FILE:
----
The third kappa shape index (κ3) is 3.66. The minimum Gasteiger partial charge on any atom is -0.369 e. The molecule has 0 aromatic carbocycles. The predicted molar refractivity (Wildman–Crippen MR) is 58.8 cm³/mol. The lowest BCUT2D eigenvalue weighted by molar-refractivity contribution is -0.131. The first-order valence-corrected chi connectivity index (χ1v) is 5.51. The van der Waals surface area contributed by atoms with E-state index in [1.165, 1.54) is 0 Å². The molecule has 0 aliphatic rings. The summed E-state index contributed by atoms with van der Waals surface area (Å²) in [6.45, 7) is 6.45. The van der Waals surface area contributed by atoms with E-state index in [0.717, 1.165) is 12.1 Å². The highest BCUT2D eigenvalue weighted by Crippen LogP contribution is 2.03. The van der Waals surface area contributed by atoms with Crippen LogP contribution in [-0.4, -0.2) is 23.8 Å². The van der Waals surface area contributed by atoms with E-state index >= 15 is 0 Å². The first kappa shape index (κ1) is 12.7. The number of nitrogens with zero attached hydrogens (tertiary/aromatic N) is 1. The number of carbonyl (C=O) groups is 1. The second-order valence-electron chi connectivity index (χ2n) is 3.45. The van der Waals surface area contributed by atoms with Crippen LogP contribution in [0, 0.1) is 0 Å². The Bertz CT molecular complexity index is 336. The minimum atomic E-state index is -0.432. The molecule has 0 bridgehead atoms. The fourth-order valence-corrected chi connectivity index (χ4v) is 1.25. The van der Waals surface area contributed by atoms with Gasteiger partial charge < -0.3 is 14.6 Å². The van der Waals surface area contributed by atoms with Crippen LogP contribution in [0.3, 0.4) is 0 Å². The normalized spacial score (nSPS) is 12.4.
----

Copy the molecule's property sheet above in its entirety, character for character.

The third kappa shape index (κ3) is 3.66. The minimum Gasteiger partial charge on any atom is -0.369 e. The molecule has 0 aromatic carbocycles. The predicted molar refractivity (Wildman–Crippen MR) is 58.8 cm³/mol. The lowest BCUT2D eigenvalue weighted by molar-refractivity contribution is -0.131. The first-order valence-corrected chi connectivity index (χ1v) is 5.51. The van der Waals surface area contributed by atoms with E-state index in [1.165, 1.54) is 0 Å². The molecule has 0 aliphatic rings. The summed E-state index contributed by atoms with van der Waals surface area (Å²) in [6.45, 7) is 6.45. The van der Waals surface area contributed by atoms with E-state index in [0.717, 1.165) is 12.1 Å². The highest BCUT2D eigenvalue weighted by Crippen LogP contribution is 2.03. The van der Waals surface area contributed by atoms with Crippen LogP contribution in [-0.4, -0.2) is 23.8 Å². The van der Waals surface area contributed by atoms with E-state index >= 15 is 0 Å². The first kappa shape index (κ1) is 12.7. The number of nitrogens with zero attached hydrogens (tertiary/aromatic N) is 1. The number of carbonyl (C=O) groups is 1. The second-order valence-electron chi connectivity index (χ2n) is 3.45. The van der Waals surface area contributed by atoms with Crippen LogP contribution in [0, 0.1) is 0 Å². The Bertz CT molecular complexity index is 336. The minimum atomic E-state index is -0.432. The molecule has 0 bridgehead atoms. The fourth-order valence-corrected chi connectivity index (χ4v) is 1.25. The van der Waals surface area contributed by atoms with Gasteiger partial charge < -0.3 is 14.6 Å². The van der Waals surface area contributed by atoms with Crippen LogP contribution in [0.3, 0.4) is 0 Å². The normalized spacial score (nSPS) is 12.4.